Decoder 1 included in the control stage St monitors count positions 6 and 7 of counter DZl and generates an output pulse when this counter reaches one or the other of these positions. The output pulse from decoder 1 resets counter D21 and advances counter DZ2 into the next counting position. Counter DZ2 is of the same type described in the above-identified article and also includes four stages and a counting capacity of eight.

Decoder 2, which forms another portion of control stage St, monitors the counting positions 3 and 6 of counter DZ2. Decoder 2 produces a control signal at each of these counting positions which controls decoder 1 in such a way that if counter DZ2 is in the positions, 1, 2, 4, 5 and 7, counter DZl produces a reset output through an AND gate included in decoder 1 when this counter is in position 6 and if counter DZ2 is in the positions 3 and 6, counter DZl counts until position 7 is reached at which time another AND gate will produce the reset output of decoder 1.

In addition, decoder 2. controls the resetting of counter DZ2 after seven counting steps. This reset pulse of decoder 2 is, therefore, generated once for every 44 input pulses. The frequency of the reset pulse is, therefore, fg/44.

In addition, the reset pulses produced by decoder l suppresses seven pulses which are equally distributed throughout each group of 44 pulses coupled to the input of counter DZl and also to the input of the suppression circuit A. Circuit A includes therein at least one inhibit gate which produces the desired suppression having the distribution of suppressed pulses as mentioned hereinabove. As a result, the output of the inhibit gate of suppression circuit A is fg/(37/44).

Therefore, each of the 44/37 divider stages, as described with reference to FIG. 3 has a two fold function, namely, it divides the input pulses by 44 and suppresses seven of these 44 pulses.

One stage of a 55/49 divider is built in a manner similar to a 44/37 divider stage with the following exceptions. Counter DZ] has five stages and, therefore, a counting capacity of ten. Decoder 1 monitors the counting positions 9 and 10. Counter DZ2 has three stages and, therefore, a counting capacity of six. Decoder 2 monitors the counting position 6 and controls decoder 1 in such a way that as the result of the cooperation of counter DZ] and decoder 1 counter DZl counts five times to 9 and one time to 10 to provide the desired pulse distribution as set forth hereinabove.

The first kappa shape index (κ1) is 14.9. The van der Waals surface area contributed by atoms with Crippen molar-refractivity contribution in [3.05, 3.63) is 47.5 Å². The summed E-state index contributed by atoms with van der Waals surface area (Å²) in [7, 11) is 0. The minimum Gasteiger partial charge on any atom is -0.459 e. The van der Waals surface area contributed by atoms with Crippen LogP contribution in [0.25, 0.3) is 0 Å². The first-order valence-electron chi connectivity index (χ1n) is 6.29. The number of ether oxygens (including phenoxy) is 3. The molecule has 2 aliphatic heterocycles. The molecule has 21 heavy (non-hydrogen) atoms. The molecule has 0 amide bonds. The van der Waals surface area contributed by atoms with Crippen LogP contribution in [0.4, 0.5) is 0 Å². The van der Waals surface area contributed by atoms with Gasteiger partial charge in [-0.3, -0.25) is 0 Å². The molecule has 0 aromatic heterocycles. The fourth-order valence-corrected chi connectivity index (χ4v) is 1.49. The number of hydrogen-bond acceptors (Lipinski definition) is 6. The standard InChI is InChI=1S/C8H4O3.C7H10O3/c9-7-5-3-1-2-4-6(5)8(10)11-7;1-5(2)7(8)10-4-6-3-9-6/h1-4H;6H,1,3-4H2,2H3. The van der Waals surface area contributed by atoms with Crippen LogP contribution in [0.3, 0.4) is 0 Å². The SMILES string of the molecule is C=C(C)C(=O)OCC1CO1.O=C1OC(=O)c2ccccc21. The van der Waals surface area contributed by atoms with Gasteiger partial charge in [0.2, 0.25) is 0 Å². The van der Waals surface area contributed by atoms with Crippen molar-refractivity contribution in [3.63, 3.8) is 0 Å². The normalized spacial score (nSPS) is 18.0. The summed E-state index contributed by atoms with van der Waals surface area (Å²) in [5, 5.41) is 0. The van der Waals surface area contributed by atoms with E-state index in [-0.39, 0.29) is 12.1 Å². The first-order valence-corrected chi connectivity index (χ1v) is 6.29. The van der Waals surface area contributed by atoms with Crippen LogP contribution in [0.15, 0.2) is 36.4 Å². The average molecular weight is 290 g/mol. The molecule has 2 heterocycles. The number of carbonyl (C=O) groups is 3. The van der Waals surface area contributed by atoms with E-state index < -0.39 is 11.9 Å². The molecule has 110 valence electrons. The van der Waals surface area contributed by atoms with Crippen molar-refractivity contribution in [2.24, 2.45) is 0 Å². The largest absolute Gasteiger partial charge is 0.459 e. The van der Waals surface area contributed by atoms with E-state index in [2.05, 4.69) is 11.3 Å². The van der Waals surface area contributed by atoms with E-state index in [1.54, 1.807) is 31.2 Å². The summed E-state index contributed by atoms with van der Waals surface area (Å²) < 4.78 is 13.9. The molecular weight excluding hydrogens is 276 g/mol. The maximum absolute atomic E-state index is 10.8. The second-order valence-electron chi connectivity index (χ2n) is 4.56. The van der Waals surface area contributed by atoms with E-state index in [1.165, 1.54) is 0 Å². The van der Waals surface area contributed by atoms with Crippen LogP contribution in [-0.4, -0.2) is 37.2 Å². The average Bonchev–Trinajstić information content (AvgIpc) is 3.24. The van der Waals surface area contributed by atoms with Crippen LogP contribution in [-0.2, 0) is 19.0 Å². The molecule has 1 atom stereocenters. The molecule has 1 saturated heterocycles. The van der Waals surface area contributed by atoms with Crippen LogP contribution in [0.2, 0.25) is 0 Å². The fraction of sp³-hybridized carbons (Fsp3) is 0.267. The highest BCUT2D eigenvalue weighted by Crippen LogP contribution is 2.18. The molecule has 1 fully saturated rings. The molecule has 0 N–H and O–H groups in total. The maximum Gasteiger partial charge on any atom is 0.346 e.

The reset signal of decoder l suppresses six of 55 input pulses in suppressing circuit A.

A stage of a 196/185 divider is substantially the same as illustrated in FIG. 3 with the addition of a digital counter D23 which is placed in operation by closing switch S1 and opening switch S2. Counter DZl has five stages and a counting capacity of 10. Decoder 1 monitors the counting positions 8 and 9 of counter DZl. Counter DZ2 has six stages and a counting capacity of 12. Decoder 2 monitors the counting position 11 of counter DZ2 and resets this counter if it reaches counting position 11. Further, decoder 2 controls decoder l in such a way that counter DZl counts to 9 ten times and to 8 one time. Therefore, the suppressing circuit A would supress 22 pulses of 196 pulses. But since only 11 pulses are to be suppressed each second suppressing pulse must be rendered inactive. This is accomplished by counter D23 which is a one stage twisted ring counter having a division factor of two.